MARIA SHARAPOVA: I asked you to answer a question.

Can’t you just see some mother saying, “Now you listen to me young man, I asked a question and I want an answer right now. DO YOU HEAR ME?” complete with bumbling child played perfectly by the poor journalist. The journalist kept trying though.

Q. Yes. I think
MARIA SHARAPOVA: I think

Q. I think it was a strategic tactical moment which contributed to your thought process in the match.
MARIA SHARAPOVA: Oh, okay.

Q. And would be my I don’t know, though.
MARIA SHARAPOVA: This is great advice. We should tell all the players to, you know, have a banana and they’re all gonna win. Great.

And now it was time for “You go to your room, young man, and when you have an answer you can come out.”

MARIA SHARAPOVA: All right. Let’s move on. That’s the last thing

Faced with banishment to its room the media finally gave in, humored its angry mother, and changed the subject.

Q. Maria, no fruit involved
MARIA SHARAPOVA: Great (laughing).

Sharapova must have mistakenly thought she’d walked into a coronation instead of a media session. Tennis journalists have pushed for better player access and they’ve been successful, all players are required to be available for interviews after their matches or face a fine, but there’s not much use in having an interview if the player can choose the questions.

Roddick made the final with Roger Federer exciting. He started off down 0-5 then unwound himself and showed us the new Andy Roddick. Chipping and charging, crisp volleying, backhands down the line and, most surprisingly, greatly improved movement. It wasn’t enough, Federer silently and efficiently took over after Roddick took the second set in a match that was eerily close to Federer’s final against Agassi last year. Federer had his third U.S. Open in a row after his fourth Wimbledon in a row and his ninth grand slam. The guy’s game is impregnable and so much for Rafael Nadal’s challenge, Rafa is long gone. Still, Roddick has now jumped over James Blake to become the top U.S. player again and he’s playing like a top five player. Good for him.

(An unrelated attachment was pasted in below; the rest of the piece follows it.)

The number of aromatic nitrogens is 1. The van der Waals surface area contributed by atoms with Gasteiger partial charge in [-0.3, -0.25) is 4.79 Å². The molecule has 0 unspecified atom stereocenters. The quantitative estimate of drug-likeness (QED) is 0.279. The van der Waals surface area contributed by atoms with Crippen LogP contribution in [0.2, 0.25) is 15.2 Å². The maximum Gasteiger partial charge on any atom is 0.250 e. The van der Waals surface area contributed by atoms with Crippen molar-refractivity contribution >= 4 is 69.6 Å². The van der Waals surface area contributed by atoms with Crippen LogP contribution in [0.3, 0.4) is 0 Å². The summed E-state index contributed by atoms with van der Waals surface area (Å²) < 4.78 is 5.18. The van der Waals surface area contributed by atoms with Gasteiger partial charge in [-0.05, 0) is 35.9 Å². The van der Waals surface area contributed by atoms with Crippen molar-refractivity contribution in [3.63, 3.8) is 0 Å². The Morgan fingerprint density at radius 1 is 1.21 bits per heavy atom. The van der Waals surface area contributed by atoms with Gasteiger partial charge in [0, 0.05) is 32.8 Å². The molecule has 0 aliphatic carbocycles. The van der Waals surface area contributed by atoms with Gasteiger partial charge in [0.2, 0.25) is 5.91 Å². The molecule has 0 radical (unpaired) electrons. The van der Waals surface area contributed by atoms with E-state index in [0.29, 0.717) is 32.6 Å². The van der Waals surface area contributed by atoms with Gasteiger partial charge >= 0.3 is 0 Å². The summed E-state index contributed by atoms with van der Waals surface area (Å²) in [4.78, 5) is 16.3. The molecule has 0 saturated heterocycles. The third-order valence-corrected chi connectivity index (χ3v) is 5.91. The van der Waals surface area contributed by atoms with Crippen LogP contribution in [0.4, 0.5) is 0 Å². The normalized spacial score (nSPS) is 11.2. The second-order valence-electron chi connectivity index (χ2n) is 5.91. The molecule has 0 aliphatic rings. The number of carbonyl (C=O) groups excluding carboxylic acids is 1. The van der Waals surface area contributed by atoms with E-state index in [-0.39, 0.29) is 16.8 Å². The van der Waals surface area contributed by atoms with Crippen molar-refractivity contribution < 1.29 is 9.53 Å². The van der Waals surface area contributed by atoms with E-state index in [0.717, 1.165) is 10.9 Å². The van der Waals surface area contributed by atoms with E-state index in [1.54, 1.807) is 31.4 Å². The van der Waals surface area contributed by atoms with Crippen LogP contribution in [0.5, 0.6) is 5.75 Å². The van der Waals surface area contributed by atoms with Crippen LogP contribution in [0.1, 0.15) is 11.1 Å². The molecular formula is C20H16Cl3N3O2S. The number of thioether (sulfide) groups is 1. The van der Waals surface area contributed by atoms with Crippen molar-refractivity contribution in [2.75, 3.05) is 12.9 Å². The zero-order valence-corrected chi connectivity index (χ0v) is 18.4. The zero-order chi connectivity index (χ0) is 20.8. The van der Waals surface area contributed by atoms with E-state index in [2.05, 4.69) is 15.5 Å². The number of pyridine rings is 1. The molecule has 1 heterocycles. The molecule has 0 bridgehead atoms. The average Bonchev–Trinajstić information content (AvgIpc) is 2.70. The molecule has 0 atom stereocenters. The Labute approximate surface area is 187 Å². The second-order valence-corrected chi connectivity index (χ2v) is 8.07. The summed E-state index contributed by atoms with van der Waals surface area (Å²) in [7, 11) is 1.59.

The week started off with a huge party for Billie Jean King and ended appropriately with Martina Navratilova picking up her 59th slam title in her last U.S. Open appearance. She won the mixed doubles title with Bob Bryan then, before the men’s final, was inducted into the U.S. Open Court of Champions along with Don Budge. It’s the end of an era that marked the beginning of women’s sports and made its way through the gay and lesbian movement to where we are now. And where we are now allowed Sharapova to make $18 million dollars last year.

After Sharapova won her title she graciously thanked Billie Jean but she might also want to treat the game that Billie Jean built with a bit of reverence. The fans and sponsors pay her salary and journalists give her media exposure. Anyway, queens these days don’t have anywhere near the power they used to have.

See also: U.S. Open 2005: Federer the Inevitable, a column about last year’s U.S. Open final between Federer and Agassi.